There does come a time, therefore, when we are supposed to recognize that the spotless Mystical Bride of Our Blessed Lord and Saviour Jesus Christ, the Catholic Church, cannot be responsible for doctrines that are unclear, ambiguous or in any way contradictory of that which she has declared time and time again without even a shadow of change. God cannot contradict Himself.  This is a point that has been made many times on this site. A comprehensive refutation of the anti-sedevacantist argument was made by a Catholic writer who writes under the pseudonym Gregorius. Those who are unfamiliar with The Chair is Still Empty should read with care the proof brought forth by "Gregorius" to refute the anti-sedevacantist position once and for all.

Although it had been my intention to compose a series of rhetorical questions for Bishop Bernard Fellay, the Superior General of the Society of Saint Pius X, I decided against doing so as it would be a thoroughly redundant and utterly pointless exercise. I have restated the facts about the apostasies, blasphemies and sacrileges of conciliarism repeatedly, doing so in the specific context of what appeared to be an imminent "reconciliation" between the Society of Saint Pius X and and spiritual robber barons of the counterfeit church of conciliarism (see (Just About To Complete A Long March Into Oblivion,Trying to Stop the Waltz, "Yer Durn Tootin'" , False Doctrine, Father Pfluger?, Mutual Admiration Societies, part two, Uncrossed Ts and Undotted Is?Oyster Bay Cove On Steroids, Oyster Bay Cove On Steroids, part two, Monkey Wrenches, Way, Way Over The Rainbow, Clash Of The Conciliar Titans, Admit Bearer Only After Denying The Catholic Faith and Compromise With Error Must End In Disaster.) Time will tell if I will wind up as a "monkey's uncle" for predicting confidently that a "reconciliation" would take place at some point later this year.

I would, though, like to answer a question posed rhetorically by Bishop Fellay in a recent interview when he said that he did not know why Joseph Ratzinger/Benedict XVI was seeking a "reconciliation" with the Society of Saint Pius X. The answer, Your Excellency, is quite simple. I have laid it out in a number of the above-linked articles. I will repeat it again in the hope that one of the readers of this site will forward the answer, which comes from Ratzinger/Benedict himself, to him:

Leading men and women to God, to the God Who speaks in the Bible: this is the supreme and fundamental priority of the Church and of the Successor of Peter at the present time. A logical consequence of this is that we must have at heart the unity of all believers. Their disunity, their disagreement among themselves, calls into question the credibility of their talk of God. Hence the effort to promote a common witness by Christians to their faith - ecumenism - is part of the supreme priority. Added to this is the need for all those who believe in God to join in seeking peace, to attempt to draw closer to one another, and to journey together, even with their differing images of God, towards the source of Light - this is inter-religious dialogue. Whoever proclaims that God is Love 'to the end' has to bear witness to love: in loving devotion to the suffering, in the rejection of hatred and enmity - this is the social dimension of the Christian faith, of which I spoke in the Encyclical 'Deus caritas est'.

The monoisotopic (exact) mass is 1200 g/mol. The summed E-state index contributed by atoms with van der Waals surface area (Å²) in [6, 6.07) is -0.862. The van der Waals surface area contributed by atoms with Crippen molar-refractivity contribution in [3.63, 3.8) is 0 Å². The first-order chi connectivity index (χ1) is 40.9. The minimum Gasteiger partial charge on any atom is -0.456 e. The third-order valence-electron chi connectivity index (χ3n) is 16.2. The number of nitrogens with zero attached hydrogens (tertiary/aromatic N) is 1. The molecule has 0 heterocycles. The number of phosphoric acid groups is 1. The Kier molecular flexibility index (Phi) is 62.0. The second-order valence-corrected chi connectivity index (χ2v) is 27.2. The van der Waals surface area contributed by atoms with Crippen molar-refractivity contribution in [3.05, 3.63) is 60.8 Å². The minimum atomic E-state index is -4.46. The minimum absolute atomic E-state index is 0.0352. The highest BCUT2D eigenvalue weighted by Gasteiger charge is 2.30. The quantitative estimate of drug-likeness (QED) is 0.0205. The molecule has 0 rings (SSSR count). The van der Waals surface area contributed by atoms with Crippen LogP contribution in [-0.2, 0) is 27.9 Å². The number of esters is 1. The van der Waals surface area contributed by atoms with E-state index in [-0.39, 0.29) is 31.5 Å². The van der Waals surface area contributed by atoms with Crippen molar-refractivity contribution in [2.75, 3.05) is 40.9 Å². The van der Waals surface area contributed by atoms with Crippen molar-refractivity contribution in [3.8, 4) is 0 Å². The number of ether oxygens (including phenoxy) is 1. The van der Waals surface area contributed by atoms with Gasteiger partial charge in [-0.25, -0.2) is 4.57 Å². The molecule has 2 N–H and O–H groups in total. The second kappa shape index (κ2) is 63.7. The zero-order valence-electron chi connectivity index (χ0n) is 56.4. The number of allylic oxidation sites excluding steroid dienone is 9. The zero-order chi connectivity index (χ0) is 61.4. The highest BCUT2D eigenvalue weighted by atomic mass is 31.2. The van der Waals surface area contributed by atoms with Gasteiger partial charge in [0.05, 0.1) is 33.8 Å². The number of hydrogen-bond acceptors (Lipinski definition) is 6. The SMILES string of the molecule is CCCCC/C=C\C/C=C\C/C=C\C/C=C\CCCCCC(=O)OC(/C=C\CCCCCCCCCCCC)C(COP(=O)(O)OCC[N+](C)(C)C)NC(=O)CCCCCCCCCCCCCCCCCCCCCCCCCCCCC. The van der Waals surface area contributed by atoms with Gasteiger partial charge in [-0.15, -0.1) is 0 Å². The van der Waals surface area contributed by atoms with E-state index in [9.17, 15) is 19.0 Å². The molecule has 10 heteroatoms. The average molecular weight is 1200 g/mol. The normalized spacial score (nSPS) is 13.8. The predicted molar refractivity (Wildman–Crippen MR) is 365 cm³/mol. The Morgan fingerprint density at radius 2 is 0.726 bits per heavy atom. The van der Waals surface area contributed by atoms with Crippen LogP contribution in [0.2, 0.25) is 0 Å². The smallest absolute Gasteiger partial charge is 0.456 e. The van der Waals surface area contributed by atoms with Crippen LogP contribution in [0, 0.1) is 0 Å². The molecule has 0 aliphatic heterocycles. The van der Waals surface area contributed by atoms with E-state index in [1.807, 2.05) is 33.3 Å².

"So if the arduous task of working for faith, hope and love in the world is presently (and, in various ways, always) the Church's real priority, then part of this is also made up of acts of reconciliation, small and not so small. That the quiet gesture of extending a hand gave rise to a huge uproar, and thus became exactly the opposite of a gesture of reconciliation, is a fact which we must accept. But I ask now: Was it, and is it, truly wrong in this case to meet half-way the brother who 'has something against you' and to seek reconciliation? Should not civil society also try to forestall forms of extremism and to incorporate their eventual adherents - to the extent possible - in the great currents shaping social life, and thus avoid their being segregated, with all its consequences? Can it be completely mistaken to work to break down obstinacy and narrowness, and to make space for what is positive and retrievable for the whole? I myself saw, in the years after 1988, how the return of communities which had been separated from Rome changed their interior attitudes; I saw how returning to the bigger and broader Church enabled them to move beyond one-sided positions and broke down rigidity so that positive energies could emerge for the whole. Can we be totally indifferent about a community which has 491 priests, 215 seminarians, 6 seminaries, 88 schools, 2 university-level institutes, 117 religious brothers, 164 religious sisters and thousands of lay faithful? Should we casually let them drift farther from the Church? I think for example of the 491 priests. We cannot know how mixed their motives may be. All the same, I do not think that they would have chosen the priesthood if, alongside various distorted and unhealthy elements, they did not have a love for Christ and a desire to proclaim Him and, with Him, the living God. Can we simply exclude them, as representatives of a radical fringe, from our pursuit of reconciliation and unity? What would then become of them?